Thousands of people have gathered at the Trafalgar square in London on Saturday for the so-called ‘Freedom Rally’ to protest the restrictive measures introduced amid the ongoing Covid-19 pandemic. The demonstrators flooded almost the entire square, holding placards and banners that read: “No to forced testing” and “No to forced vaccination.”
Many activists went as far as to accuse the government of “crimes against humanity,” while banners seen in the crowd ranged from 5G conspiracy theories to flags reading “Trump for 2024”.
Even though minor scuffles erupted on the sidelines of the event, resulting in several arrests, the rally was otherwise peaceful. The gathering was attended by the controversial media personality, Katie Hopkins, who just returned from Australia that cancelled her visa over a quarantine breach. Former TV presenter turned conspiracy theorist David Icke was also present, as well as Piers Corbyn, the brother of the former Labour leader, Jeremy Corbyn.
But one of the speakers, Kate Shemirani, a former nurse-turned-anti-vaxxer and a conspiracy theorist, triggered a particularly major controversy. She took the stage to declare vaccines “Satanic” and describe them as a part of a great surveillance scheme – while urging the rally participants to send her names of doctors and nurses involved in the vaccination campaign.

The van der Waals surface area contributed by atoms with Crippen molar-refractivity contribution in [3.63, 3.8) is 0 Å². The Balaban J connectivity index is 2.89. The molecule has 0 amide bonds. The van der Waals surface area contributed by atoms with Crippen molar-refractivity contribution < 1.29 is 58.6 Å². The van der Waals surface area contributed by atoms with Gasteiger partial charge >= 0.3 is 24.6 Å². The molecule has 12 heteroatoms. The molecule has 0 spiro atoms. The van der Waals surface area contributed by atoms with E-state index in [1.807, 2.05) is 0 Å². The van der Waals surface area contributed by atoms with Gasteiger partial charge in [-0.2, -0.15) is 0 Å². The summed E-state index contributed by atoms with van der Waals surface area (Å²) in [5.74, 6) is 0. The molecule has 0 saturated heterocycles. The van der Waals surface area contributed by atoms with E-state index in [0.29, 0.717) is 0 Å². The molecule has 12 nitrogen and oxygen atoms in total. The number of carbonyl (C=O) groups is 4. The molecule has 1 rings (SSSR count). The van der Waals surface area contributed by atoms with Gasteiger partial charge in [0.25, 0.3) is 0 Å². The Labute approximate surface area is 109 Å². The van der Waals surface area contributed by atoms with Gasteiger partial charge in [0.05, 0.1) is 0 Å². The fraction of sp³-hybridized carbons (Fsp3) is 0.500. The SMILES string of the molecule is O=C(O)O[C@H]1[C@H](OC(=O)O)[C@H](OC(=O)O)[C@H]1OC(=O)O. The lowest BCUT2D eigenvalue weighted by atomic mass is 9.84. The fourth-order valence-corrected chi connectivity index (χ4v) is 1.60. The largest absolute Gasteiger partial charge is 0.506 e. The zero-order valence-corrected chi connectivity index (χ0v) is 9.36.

The video of her fierce speech quickly spread on social media, prompting an angry response from the London mayor, Sadiq Khan. “I have raised it directly with the Met Police,” he said, while praising the health care specialists as “heroes of this pandemic.”
“This is what NHS staff woke up to this morning. A rally talking about hanging doctors and nurses,” the ‘NHS million campaign said on Twitter, also calling on police to respond to the “hatred and violence towards our hard working NHS staff.”
Elsewhere in the UK, protesters went beyond chanting provocative slogans. In Manchester, a group of anti-vaccination activists sought to storm a local Covid-19 testing center, forcing police to deploy additional guards to the facility.
In Leeds, the protesting crowds blocked traffic as they swarmed the streets. The disruption resulted in several local bus companies halting services on some lanes.
The protests come in response to the government plans to introduce the so-called “vaccination passports.” On Monday, Prime Minister Boris Johnson said that a proof of vaccination will soon be needed to enter nightclubs and other venues that have just reopened this week. The announcement was met with widespread resentment and even angered some MPs, who vowed to vote against the measure.
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